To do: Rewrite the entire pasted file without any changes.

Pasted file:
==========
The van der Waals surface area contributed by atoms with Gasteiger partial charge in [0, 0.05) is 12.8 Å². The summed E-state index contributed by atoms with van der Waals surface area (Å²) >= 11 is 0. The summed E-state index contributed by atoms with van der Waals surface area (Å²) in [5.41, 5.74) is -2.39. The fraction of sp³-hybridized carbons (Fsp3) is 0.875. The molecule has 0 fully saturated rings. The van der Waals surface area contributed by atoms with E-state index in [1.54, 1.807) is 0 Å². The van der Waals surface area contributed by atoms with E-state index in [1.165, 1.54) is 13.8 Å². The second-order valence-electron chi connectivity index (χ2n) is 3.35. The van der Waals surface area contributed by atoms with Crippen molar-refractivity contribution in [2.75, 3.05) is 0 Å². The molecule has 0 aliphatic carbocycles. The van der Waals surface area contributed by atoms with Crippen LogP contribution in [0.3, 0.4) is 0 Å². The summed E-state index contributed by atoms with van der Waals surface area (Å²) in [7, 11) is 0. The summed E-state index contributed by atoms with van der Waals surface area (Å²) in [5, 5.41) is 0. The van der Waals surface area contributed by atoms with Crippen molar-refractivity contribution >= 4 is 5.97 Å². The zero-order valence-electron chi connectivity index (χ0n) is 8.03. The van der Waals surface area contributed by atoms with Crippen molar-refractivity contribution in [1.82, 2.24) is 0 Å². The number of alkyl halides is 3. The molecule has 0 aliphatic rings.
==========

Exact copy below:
The van der Waals surface area contributed by atoms with Gasteiger partial charge in [0, 0.05) is 12.8 Å². The summed E-state index contributed by atoms with van der Waals surface area (Å²) >= 11 is 0. The summed E-state index contributed by atoms with van der Waals surface area (Å²) in [5.41, 5.74) is -2.39. The fraction of sp³-hybridized carbons (Fsp3) is 0.875. The molecule has 0 fully saturated rings. The van der Waals surface area contributed by atoms with E-state index in [1.54, 1.807) is 0 Å². The van der Waals surface area contributed by atoms with E-state index in [1.165, 1.54) is 13.8 Å². The second-order valence-electron chi connectivity index (χ2n) is 3.35. The van der Waals surface area contributed by atoms with Crippen molar-refractivity contribution in [2.75, 3.05) is 0 Å². The molecule has 0 aliphatic carbocycles. The van der Waals surface area contributed by atoms with Crippen LogP contribution in [0.3, 0.4) is 0 Å². The summed E-state index contributed by atoms with van der Waals surface area (Å²) in [7, 11) is 0. The summed E-state index contributed by atoms with van der Waals surface area (Å²) in [5, 5.41) is 0. The van der Waals surface area contributed by atoms with Crippen molar-refractivity contribution >= 4 is 5.97 Å². The zero-order valence-electron chi connectivity index (χ0n) is 8.03. The van der Waals surface area contributed by atoms with Crippen molar-refractivity contribution in [1.82, 2.24) is 0 Å². The number of alkyl halides is 3. The molecule has 0 aliphatic rings.